Greece: Suffering, Crisis, and a REVOLUTIONARY WAY OUT

July 9, 2015 | Revolution Newspaper |


Editor's note: As we go to press, it appears that SYRIZA and the Greek government have proposed an austerity program as cruel and draconian as the one voters rejected. We will continue to report on developments in Greece, but the following article remains a basic analysis of the situation.


"Imperialism means huge monopolies and financial institutions controlling the economies and the political systems—and the lives of people—not just in one country but all over the world. Imperialism means parasitic exploiters who oppress hundreds of millions of people and condemn them to untold misery; parasitic financiers who can cause millions to starve just by pressing a computer key and thereby shifting vast amounts of wealth from one place to another. Imperialism means war—war to put down the resistance and rebellion of the oppressed, and war between rival imperialist states—it means the leaders of these states can condemn humanity to unbelievable devastation, perhaps even total annihilation, with the push of a button.

"Imperialism is capitalism at the stage where its basic contradictions have been raised to tremendously explosive levels. But imperialism also means that there will be revolution—the oppressed rising up to overthrow their exploiters and tormentors—and that this revolution will be a worldwide struggle to sweep away the global monster, imperialism."

BAsics 1:6

That global monster—imperialism—has created a hellish crisis in Greece. And that crisis, in turn, poses a huge question: Is there another way the world can be?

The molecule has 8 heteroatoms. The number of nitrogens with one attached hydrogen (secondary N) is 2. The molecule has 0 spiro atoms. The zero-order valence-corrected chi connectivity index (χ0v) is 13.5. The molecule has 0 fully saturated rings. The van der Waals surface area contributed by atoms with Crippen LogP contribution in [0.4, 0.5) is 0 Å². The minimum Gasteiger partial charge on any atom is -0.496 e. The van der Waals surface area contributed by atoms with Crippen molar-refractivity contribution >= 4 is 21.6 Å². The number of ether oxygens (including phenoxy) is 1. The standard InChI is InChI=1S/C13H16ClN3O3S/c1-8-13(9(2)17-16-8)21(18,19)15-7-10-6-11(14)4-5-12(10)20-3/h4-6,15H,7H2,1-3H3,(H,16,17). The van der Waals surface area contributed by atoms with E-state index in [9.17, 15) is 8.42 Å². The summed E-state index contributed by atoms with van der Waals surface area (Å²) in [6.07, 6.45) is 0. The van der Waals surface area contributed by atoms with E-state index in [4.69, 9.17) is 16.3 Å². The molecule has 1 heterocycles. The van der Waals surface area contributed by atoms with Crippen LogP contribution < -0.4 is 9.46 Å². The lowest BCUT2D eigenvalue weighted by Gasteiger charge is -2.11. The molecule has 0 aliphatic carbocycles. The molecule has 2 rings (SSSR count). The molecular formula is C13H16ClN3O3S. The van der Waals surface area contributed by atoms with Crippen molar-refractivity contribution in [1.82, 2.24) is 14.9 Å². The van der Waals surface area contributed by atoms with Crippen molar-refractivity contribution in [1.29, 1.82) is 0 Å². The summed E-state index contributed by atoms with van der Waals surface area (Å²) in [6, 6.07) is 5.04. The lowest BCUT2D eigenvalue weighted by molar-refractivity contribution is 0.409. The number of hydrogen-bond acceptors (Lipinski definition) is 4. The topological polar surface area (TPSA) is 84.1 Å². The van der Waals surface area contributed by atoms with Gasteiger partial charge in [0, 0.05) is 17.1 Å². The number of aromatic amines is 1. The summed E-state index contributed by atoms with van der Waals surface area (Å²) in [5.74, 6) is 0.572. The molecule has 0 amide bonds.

A series of economic measures imposed by global imperialist institutions have created terrible suffering in Greece. Above, in 2011, protests against austerity measures in front of the Greek parliament in Athens. In Greek society, this hand gesture expresses extreme outrage and anger. Photo: AP

The answer is YES. But the answer lies outside the existing system, and instead in a REAL liberating revolution.


Greece is a small Mediterranean country of about 11 million people, located in the fairly poor southeast corner of Europe. It is a gateway into the wealthier parts of Europe for hundreds of thousands of desperate immigrants fleeing deep poverty, instability, or war in Eastern Europe, the Middle East, Africa, and Central and South Asia.

On Sunday, July 5, with the gun of national bankruptcy pointed at their heads, millions of Greeks went to the polls and voted overwhelmingly to reject a new program of cruel austerity that the European Union (EU) wanted to impose on them. The overwhelming and angry “no” vote reflected the amount of suffering that the Greek people have already experienced and their unwillingness to sign on for even more. It reflected their willingness to sail into the storm, to oppose this in the only way that appeared to be open to them, rather than accept being broken and humiliated by the dictates of imperialist capital.